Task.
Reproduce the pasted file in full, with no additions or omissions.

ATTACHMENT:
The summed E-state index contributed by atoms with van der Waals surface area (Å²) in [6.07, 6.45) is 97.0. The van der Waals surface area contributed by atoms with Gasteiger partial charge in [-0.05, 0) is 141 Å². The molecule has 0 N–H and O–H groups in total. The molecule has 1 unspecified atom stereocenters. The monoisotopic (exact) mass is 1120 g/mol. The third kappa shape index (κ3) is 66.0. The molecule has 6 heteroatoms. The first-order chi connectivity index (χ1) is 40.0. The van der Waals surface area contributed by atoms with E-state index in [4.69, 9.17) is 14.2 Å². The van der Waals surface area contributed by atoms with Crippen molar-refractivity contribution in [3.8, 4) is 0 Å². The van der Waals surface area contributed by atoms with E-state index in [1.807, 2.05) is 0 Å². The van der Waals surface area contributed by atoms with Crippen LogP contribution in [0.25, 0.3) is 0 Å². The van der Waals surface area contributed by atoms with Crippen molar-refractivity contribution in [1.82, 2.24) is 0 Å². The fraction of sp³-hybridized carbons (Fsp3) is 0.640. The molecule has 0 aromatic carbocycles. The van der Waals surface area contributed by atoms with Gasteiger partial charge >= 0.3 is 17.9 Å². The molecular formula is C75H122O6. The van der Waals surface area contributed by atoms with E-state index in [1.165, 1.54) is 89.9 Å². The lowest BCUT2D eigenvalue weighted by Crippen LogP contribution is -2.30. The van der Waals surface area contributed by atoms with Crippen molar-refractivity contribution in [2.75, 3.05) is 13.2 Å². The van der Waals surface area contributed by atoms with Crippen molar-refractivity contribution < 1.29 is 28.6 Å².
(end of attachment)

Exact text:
The summed E-state index contributed by atoms with van der Waals surface area (Å²) in [6.07, 6.45) is 97.0. The van der Waals surface area contributed by atoms with Gasteiger partial charge in [-0.05, 0) is 141 Å². The molecule has 0 N–H and O–H groups in total. The molecule has 1 unspecified atom stereocenters. The monoisotopic (exact) mass is 1120 g/mol. The third kappa shape index (κ3) is 66.0. The molecule has 6 heteroatoms. The first-order chi connectivity index (χ1) is 40.0. The van der Waals surface area contributed by atoms with E-state index in [4.69, 9.17) is 14.2 Å². The van der Waals surface area contributed by atoms with Crippen molar-refractivity contribution in [3.8, 4) is 0 Å². The van der Waals surface area contributed by atoms with E-state index in [1.807, 2.05) is 0 Å². The van der Waals surface area contributed by atoms with Crippen LogP contribution in [0.25, 0.3) is 0 Å². The van der Waals surface area contributed by atoms with Crippen molar-refractivity contribution in [1.82, 2.24) is 0 Å². The fraction of sp³-hybridized carbons (Fsp3) is 0.640. The molecule has 0 aromatic carbocycles. The van der Waals surface area contributed by atoms with Gasteiger partial charge >= 0.3 is 17.9 Å². The molecular formula is C75H122O6. The van der Waals surface area contributed by atoms with E-state index in [1.165, 1.54) is 89.9 Å². The lowest BCUT2D eigenvalue weighted by Crippen LogP contribution is -2.30. The van der Waals surface area contributed by atoms with Crippen molar-refractivity contribution in [2.75, 3.05) is 13.2 Å². The van der Waals surface area contributed by atoms with Crippen molar-refractivity contribution < 1.29 is 28.6 Å².